GB's Weekly Governmental Briefing
Through our Governmental Affairs practice, GB is helping to shape the laws and regulations that will define the times ahead. Acting on behalf of the best interests of our clients and our industry.
Each week, we bring it all into focus.
Labor ChangesJun. 14, 2017
Labor Secretary Alexander Acosta announced the immediate withdrawal of two Obama administration legal opinions that expanded protections for workers. Both opinions broadened the definitions of employee and of a joint employer under the Fair Labor Standards Act (FLSA) and the Migrant and Seasonal Agricultural Worker Protection Act.
EMPLOYEE v. INDEPENDENT CONTRACTOR (aka GIG WORKERS)
The first opinion had directed Labor Department employees to use a broad definition of who is an employee versus who is an independent contractor. By withdrawing the opinion, Secretary Acosta would allow companies to classify more workers as independent contractors. Those workers would then not be subject to federal wage and hour regulations and laws.
The second opinion broadened the definition of joint employer. Companies or organizations are considered joint employers if they share control over workers even if it had only indirect or unexercised control over hiring. This opinion had been a burden on the restaurant franchise industry with the uncertainty of holding one business responsible for the actions of another independent business.
WAIT, WHAT ABOUT THE NRLB?
Despite the Labor Department's reversal on joint employer, the Obama standard can still be applied to business. The National Labor Relations Board, an independent agency that serves as the nation’s main labor law enforcer, adopted the standard and has not rescinded its interpretation. There are two open seats on the five-member board that need to be filled by President Trump. We'll keep watch to see if this changes once new folks are on the board.
DODD-FRANK, NO MORE?
ROLLING BACK DODD-FRANK
The House passed the Financial Choice Act, which seeks to undo significant parts of the 2010 Dodd-Frank financial reform law. The major highlights of the Act include an end to taxpayer bailouts of large financial institutions, reforms to the Consumer Financial Protection Bureau (CFPB), the Labor Department's fiduciary rule (which requires brokers to act in the best interest of their clients when providing investment advice about retirement), and regulatory relief for community financial institutions.
Under the Act, the CFPB and the Federal Housing Finance Agency, which oversee mortgage giants Fannie Mae and Freddie Mac, would be restructured into an Executive Branch agency. The directors of both would become a political appointee and removable by the President. The CFPB's supervisory function would be eliminated and its authority to bring cases against financial institutions would be removed. It faces long odds in the Senate; however, some parts of the House bill could survive in some form.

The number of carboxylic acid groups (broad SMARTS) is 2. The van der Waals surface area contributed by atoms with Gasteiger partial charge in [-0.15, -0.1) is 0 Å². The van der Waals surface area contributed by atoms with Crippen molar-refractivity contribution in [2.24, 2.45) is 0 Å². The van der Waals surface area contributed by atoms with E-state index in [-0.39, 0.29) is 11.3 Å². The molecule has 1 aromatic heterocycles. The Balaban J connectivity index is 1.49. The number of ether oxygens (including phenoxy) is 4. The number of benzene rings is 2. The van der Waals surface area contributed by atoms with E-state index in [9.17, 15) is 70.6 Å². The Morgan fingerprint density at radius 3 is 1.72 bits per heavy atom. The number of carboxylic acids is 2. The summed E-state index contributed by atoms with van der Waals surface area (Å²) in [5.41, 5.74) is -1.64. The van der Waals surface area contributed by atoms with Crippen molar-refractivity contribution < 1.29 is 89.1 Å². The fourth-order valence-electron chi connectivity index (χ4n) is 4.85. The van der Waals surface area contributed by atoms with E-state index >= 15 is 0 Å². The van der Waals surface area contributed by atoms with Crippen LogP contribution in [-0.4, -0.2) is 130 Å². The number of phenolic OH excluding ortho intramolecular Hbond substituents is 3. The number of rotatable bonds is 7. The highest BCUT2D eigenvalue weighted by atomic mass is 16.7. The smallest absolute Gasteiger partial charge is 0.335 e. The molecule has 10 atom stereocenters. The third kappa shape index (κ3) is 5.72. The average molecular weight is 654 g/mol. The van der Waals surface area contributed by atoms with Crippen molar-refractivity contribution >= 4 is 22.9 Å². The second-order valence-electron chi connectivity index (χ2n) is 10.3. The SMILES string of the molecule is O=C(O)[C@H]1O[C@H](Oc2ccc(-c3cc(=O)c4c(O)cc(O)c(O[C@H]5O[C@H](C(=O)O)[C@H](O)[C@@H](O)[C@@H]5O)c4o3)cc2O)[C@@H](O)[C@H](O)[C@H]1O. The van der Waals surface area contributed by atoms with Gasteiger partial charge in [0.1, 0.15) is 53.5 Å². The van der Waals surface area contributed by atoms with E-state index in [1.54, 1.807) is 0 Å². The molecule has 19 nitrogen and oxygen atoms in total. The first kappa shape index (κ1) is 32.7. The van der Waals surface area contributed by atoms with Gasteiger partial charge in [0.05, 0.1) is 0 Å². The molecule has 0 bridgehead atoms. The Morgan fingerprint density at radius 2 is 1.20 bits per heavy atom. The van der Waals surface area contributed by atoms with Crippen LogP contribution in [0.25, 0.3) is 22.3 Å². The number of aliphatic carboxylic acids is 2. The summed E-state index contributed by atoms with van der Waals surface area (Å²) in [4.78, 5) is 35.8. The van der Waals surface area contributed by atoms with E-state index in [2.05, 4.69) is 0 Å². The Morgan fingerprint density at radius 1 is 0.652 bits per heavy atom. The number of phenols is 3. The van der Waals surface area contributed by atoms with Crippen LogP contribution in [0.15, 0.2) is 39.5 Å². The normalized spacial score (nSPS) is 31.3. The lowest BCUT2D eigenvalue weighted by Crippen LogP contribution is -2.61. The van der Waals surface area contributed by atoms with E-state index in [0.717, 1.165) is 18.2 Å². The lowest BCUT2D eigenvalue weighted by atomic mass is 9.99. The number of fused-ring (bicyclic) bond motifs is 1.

Making Our Way Around the Country
The Colorado Division of Workers' Compensation (DWC) will increase the annual employer assessment to 0.7% from 0.5% beginning July 1, 2017. The assessment pays for the cost of administering the state's workers' compensation system. The DWC originally proposed increasing the assessment to 0.9%. The assessments to the Premium Cost Containment program and the Subsequent Injury Fund (SIF) will remain unchanged at 0.03% and 0.1% respectfully. The Premium Cost Containment program offers certified employers with a qualified risk management program in place for at least one year a 10% premium discount. The SIF is closed to workers with new injuries but maintains claims for beneficiaries who qualified before the fund was closed to new applicants.
Gov. John Bel Edwards signed three opioid bills into law to help stem the opioid epidemic gripping the nation. H.B. 192 limits first-time opioid prescriptions to seven days for acute conditions and will allow patients the option to be prescribed a smaller quantity. S.B. 55 requires a new controlled dangerous substance license from the Board of Pharmacy, which requires the prescriber to review the patient's record in the Prescription Monitoring Program (PMP) before prescribing opioid drugs and re-reviewing that record every 90 days. H.B. 490 requires the Drug Policy Board to establish an Advisory Council on Heroin and Opioid Prevention and Education. Louisiana had 861 fatal drug overdoses in 2015.
Congrats to the Golden State Warriors on their NBA Championship win (I love Bulls alum Steve Kerr from the 90s). If you want to see some true champions, check out the scholarship winners of Kids' Chance, an organization that provides educational scholarships to children affected by a parents' work related injury or death.